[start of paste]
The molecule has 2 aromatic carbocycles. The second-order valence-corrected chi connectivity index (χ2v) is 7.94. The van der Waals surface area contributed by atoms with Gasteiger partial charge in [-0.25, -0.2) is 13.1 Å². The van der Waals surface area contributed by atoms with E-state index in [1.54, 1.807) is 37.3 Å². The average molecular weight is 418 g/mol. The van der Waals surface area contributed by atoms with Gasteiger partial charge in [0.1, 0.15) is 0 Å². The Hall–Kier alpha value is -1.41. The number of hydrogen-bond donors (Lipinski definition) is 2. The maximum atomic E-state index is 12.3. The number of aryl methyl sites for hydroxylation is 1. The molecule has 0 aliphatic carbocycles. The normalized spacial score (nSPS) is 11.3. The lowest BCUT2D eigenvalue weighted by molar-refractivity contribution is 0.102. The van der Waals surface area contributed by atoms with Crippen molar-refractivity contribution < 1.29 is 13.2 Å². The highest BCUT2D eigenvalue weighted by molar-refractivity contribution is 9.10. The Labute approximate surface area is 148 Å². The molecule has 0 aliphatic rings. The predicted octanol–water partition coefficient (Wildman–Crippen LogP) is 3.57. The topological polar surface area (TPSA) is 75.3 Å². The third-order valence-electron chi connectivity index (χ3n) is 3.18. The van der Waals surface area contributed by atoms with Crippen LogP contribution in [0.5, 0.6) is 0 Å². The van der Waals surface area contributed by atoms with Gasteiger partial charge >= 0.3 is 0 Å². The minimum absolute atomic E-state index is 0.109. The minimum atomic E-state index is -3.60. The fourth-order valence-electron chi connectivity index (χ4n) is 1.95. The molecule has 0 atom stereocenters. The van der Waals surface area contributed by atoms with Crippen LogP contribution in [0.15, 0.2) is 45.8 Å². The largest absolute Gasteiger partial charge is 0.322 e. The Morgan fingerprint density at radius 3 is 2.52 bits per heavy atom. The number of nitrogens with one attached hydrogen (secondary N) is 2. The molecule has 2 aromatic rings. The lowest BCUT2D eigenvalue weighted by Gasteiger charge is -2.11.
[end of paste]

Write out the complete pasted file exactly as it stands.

The molecule has 2 aromatic carbocycles. The second-order valence-corrected chi connectivity index (χ2v) is 7.94. The van der Waals surface area contributed by atoms with Gasteiger partial charge in [-0.25, -0.2) is 13.1 Å². The van der Waals surface area contributed by atoms with E-state index in [1.54, 1.807) is 37.3 Å². The average molecular weight is 418 g/mol. The van der Waals surface area contributed by atoms with Gasteiger partial charge in [0.1, 0.15) is 0 Å². The Hall–Kier alpha value is -1.41. The number of hydrogen-bond donors (Lipinski definition) is 2. The maximum atomic E-state index is 12.3. The number of aryl methyl sites for hydroxylation is 1. The molecule has 0 aliphatic carbocycles. The normalized spacial score (nSPS) is 11.3. The lowest BCUT2D eigenvalue weighted by molar-refractivity contribution is 0.102. The van der Waals surface area contributed by atoms with Crippen molar-refractivity contribution < 1.29 is 13.2 Å². The highest BCUT2D eigenvalue weighted by molar-refractivity contribution is 9.10. The Labute approximate surface area is 148 Å². The molecule has 0 aliphatic rings. The predicted octanol–water partition coefficient (Wildman–Crippen LogP) is 3.57. The topological polar surface area (TPSA) is 75.3 Å². The third-order valence-electron chi connectivity index (χ3n) is 3.18. The van der Waals surface area contributed by atoms with Crippen LogP contribution in [0.5, 0.6) is 0 Å². The van der Waals surface area contributed by atoms with Gasteiger partial charge >= 0.3 is 0 Å². The minimum absolute atomic E-state index is 0.109. The minimum atomic E-state index is -3.60. The fourth-order valence-electron chi connectivity index (χ4n) is 1.95. The molecule has 0 atom stereocenters. The van der Waals surface area contributed by atoms with Crippen LogP contribution in [0.15, 0.2) is 45.8 Å². The largest absolute Gasteiger partial charge is 0.322 e. The Morgan fingerprint density at radius 3 is 2.52 bits per heavy atom. The number of nitrogens with one attached hydrogen (secondary N) is 2. The molecule has 2 aromatic rings. The lowest BCUT2D eigenvalue weighted by Gasteiger charge is -2.11.